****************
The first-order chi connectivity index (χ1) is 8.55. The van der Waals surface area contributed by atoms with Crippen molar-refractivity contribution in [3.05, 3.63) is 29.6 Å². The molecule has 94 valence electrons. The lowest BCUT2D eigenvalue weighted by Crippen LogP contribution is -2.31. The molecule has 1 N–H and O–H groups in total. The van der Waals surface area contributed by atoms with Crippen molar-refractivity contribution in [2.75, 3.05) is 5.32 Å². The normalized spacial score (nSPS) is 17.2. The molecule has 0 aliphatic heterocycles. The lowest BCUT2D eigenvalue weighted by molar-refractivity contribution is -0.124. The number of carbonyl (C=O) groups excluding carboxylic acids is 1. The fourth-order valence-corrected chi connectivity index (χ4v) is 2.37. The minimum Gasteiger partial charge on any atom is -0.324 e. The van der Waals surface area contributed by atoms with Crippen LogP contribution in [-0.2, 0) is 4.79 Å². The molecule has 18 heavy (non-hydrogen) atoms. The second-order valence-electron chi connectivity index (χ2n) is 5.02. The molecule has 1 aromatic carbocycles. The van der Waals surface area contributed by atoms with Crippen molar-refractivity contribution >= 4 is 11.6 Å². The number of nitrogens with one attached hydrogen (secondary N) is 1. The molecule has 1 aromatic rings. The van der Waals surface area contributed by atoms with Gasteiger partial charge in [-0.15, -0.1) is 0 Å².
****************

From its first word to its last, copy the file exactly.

The first-order chi connectivity index (χ1) is 8.55. The van der Waals surface area contributed by atoms with Crippen molar-refractivity contribution in [3.05, 3.63) is 29.6 Å². The molecule has 94 valence electrons. The lowest BCUT2D eigenvalue weighted by Crippen LogP contribution is -2.31. The molecule has 1 N–H and O–H groups in total. The van der Waals surface area contributed by atoms with Crippen molar-refractivity contribution in [2.75, 3.05) is 5.32 Å². The normalized spacial score (nSPS) is 17.2. The molecule has 0 aliphatic heterocycles. The lowest BCUT2D eigenvalue weighted by molar-refractivity contribution is -0.124. The number of carbonyl (C=O) groups excluding carboxylic acids is 1. The fourth-order valence-corrected chi connectivity index (χ4v) is 2.37. The minimum Gasteiger partial charge on any atom is -0.324 e. The van der Waals surface area contributed by atoms with Crippen LogP contribution in [-0.2, 0) is 4.79 Å². The molecule has 18 heavy (non-hydrogen) atoms. The second-order valence-electron chi connectivity index (χ2n) is 5.02. The molecule has 1 aromatic carbocycles. The van der Waals surface area contributed by atoms with Crippen molar-refractivity contribution >= 4 is 11.6 Å². The number of nitrogens with one attached hydrogen (secondary N) is 1. The molecule has 1 aromatic rings. The van der Waals surface area contributed by atoms with Gasteiger partial charge in [-0.15, -0.1) is 0 Å².